Software Security Engineer
CERT Secure Coding Initiative
As security specialists, we are often asked to audit software and provide expertise on secure coding practices.
Our research and efforts have produced several coding standards
specifically dealing with security in popular programming languages,
such as C, Java, and C++. This posting describes our work on the CERT Perl Secure Coding Standard, which provides a core of well-documented and enforceable coding rules and recommendations for Perl, which is a popular scripting language.
By David Keaton,
The CERT Secure Coding Program
all too common problem that occurs when a program tries to store more
data in a buffer, or temporary storage area, than it was intended to
hold—can cause security vulnerabilities. In fact, buffer overflows led to the creation of the CERT program, starting with the infamous 1988 “Morris Worm” incident
in which a buffer overflow allowed a worm entry into a large number of
UNIX systems. For the past several years, the CERT Secure Coding team
has contributed to a major revision of the International Organization for Standardization (ISO) and International Electrotechnical Commission (IEC) standard for the C programming language.
Our efforts have focused on introducing much-needed enhancements to C
and its standard library to address security issues, such as buffer
overflows. These security enhancements include (conditional) support for
bounds-checking interfaces, (conditional) support for analyzability,
static assertions, “no-return” functions, support for opening files for
exclusive access, and the removal of the insecure gets() function. This
blog posting explores two of the changes—bounds-checking interfaces and
analyzability—from the December 2011 revision of the C programming
language standard, which is known informally as C11 (each revision of the standard cancels and replaces the previous one, so there is only one C standard at a time).
By Dave Zubrow,
Software Engineering Process Management Program
By law, major defense acquisition programs are now required to prepare cost estimates earlier in the acquisition lifecycle, including pre-Milestone A,
well before concrete technical information is available on the program
being developed. Estimates are therefore often based on a desired
capability—or even on an abstract concept—rather than a concrete
technical solution plan to achieve the desired capability. Hence the
role and modeling of assumptions becomes more challenging. This blog
posting outlines a multi-year project on Quantifying Uncertainty in Early Lifecycle Cost Estimation (QUELCE) conducted by the SEI Software Engineering Measurement and Analysis (SEMA)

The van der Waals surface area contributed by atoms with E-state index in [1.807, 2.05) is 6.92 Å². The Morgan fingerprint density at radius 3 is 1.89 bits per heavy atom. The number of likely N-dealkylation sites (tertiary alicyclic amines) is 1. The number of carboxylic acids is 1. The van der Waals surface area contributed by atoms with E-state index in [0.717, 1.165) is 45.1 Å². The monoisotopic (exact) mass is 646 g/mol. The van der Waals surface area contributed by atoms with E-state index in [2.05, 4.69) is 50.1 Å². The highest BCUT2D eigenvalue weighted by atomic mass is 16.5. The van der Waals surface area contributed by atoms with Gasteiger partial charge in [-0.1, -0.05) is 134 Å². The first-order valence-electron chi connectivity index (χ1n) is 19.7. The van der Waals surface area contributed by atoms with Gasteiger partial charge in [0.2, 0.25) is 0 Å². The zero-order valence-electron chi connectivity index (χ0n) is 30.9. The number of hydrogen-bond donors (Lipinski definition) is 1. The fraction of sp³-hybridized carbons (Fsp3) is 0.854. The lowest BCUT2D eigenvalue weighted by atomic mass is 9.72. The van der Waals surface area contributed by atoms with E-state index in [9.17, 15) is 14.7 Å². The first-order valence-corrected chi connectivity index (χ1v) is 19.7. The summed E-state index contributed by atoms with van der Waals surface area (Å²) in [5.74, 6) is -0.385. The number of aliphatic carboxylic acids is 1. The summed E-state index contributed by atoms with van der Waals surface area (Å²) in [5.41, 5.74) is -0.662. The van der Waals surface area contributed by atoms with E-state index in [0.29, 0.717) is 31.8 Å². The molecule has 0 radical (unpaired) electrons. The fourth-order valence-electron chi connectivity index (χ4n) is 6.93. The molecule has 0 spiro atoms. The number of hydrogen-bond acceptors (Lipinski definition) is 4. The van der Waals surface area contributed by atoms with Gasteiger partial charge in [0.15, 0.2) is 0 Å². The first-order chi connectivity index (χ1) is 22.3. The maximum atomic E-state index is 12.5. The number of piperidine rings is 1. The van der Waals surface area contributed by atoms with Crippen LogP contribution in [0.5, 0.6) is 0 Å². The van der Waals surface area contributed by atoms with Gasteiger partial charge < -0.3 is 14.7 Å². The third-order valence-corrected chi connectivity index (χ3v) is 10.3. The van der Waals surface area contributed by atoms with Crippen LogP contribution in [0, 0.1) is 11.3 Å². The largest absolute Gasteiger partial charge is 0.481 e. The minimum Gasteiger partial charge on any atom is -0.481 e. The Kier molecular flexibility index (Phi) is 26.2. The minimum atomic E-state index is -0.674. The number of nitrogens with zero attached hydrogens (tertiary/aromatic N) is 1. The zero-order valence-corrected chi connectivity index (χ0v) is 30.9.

team. QUELCE is a method for improving pre-Milestone A software cost
estimates through research designed to improve judgment regarding
uncertainty in key assumptions (which we term program change drivers), the relationships among the program change drivers, and their impact on cost.
By Bill Scherlis,
Chief Technology Officer (Acting)
extent of software in Department of Defense (DoD) systems has increased
by more than an order of magnitude every decade. This is not just
because there are more systems with more software; a similar growth
pattern has been exhibited within individual, long-lived military systems. In recognition of this growing software role, the Director of Defense Research and Engineering (DDR&E, now ASD(R&E)) requested the National Research Council (NRC) to undertake a study of defense software producibility,
with the purpose of identifying the principal challenges and developing
recommendations regarding both improvement to practice and priorities
for research. The NRC appointed a committee, which I chaired, that
included many individuals well known to the SEI community, including Larry Druffel, Doug Schmidt, Robert Behler, Barry Boehm,
and others. After more than three years of effort—which included an
intensive review and revision process—we issued our final report, Critical Code: Software Producibility for Defense. In the year and a half since the report was published, I have been asked to brief it extensively to the DoD and the Networking and Information Technology Research and Development (NITRD) communities.
This blog posting, the first in a series, highlights several of the
committee’s key findings, specifically focusing on three areas of
identified improvements to practice—areas where the committee judged
that improvements both are feasible and could substantially help the DoD
to acquire, sustain, and assure software-reliant systems of all kinds.